Catch quakes with your laptop

Laptop accelerometers are being recruited by scientists who study seismic activity.

Quake Catcher Network logo

In a project that's grabbing headlines this week, researchers at the University of California, Riverside and Stanford University are recruiting laptops to help them monitor seismic activity. The Quake-Catcher Network is a distributed network of laptops running software that takes advantage of a built-in accelerometer to monitor and report seismic activity. (The accelerometer's primary purpose is to detect a fall or shock to the chassis in time to stop the hard drive from spinning, though it's been a key element in several fun hacks, including the Smackbook [video] and SeisMac.)

Based on the same software as the popular SETI@Home project, the Quake-Catcher Network uses your laptop's down time to record and send data to a central repository for analysis. Aside from gathering data, the network also has a significant educational component that's designed to help students better understand earthquakes.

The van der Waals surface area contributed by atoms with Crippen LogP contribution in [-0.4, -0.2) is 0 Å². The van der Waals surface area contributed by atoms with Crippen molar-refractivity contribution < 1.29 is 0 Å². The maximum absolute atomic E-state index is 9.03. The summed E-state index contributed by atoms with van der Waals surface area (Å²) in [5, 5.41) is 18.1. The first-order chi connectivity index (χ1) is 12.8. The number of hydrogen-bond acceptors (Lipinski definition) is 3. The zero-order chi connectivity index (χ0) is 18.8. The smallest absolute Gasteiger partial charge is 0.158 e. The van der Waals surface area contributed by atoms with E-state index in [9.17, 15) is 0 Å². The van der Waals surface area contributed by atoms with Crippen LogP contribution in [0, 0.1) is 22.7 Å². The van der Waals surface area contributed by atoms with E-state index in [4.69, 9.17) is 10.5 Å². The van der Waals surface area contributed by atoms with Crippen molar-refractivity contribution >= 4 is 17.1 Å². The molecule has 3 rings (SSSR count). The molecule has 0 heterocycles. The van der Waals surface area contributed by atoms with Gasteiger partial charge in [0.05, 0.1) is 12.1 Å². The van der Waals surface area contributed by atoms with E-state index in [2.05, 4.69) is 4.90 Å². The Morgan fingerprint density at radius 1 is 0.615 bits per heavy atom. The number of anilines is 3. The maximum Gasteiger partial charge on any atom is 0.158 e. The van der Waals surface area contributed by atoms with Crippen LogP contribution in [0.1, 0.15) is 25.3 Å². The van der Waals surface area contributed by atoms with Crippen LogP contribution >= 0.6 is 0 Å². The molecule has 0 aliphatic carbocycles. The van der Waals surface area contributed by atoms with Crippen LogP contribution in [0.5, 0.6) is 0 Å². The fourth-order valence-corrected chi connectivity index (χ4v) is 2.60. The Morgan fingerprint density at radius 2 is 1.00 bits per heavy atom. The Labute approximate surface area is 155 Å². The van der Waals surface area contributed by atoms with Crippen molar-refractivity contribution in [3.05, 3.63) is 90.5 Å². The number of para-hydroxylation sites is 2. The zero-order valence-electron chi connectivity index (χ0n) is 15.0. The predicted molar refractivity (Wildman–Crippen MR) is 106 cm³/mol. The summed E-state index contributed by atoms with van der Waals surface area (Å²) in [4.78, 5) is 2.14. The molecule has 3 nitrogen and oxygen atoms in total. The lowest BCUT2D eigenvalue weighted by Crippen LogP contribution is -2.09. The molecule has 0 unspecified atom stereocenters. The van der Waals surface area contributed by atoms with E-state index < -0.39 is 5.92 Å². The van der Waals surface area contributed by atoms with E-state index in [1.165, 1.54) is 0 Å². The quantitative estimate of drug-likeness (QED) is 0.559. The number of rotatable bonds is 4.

Ars Technica has a detailed writeup of the technology involved, while PC World talked to Elizabeth Cochran, one of the lead scientists on the project. You can download the program (currently Mac-only, with a Windows version to come soon) at the QCN Web site.

About the author

    Tech expert Michelle Thatcher grew up surrounded by gadgets and sustained by Tex-Mex cuisine. Life in two major cities--first Chicago, then San Francisco--broadened her culinary horizons beyond meat and cheese, and she's since enjoyed nearly a decade of wining, dining, and cooking up and down the California coast. Though her gadget lust remains, the practicalities of her small kitchen dictate that single-function geegaws never stay around for long.

     

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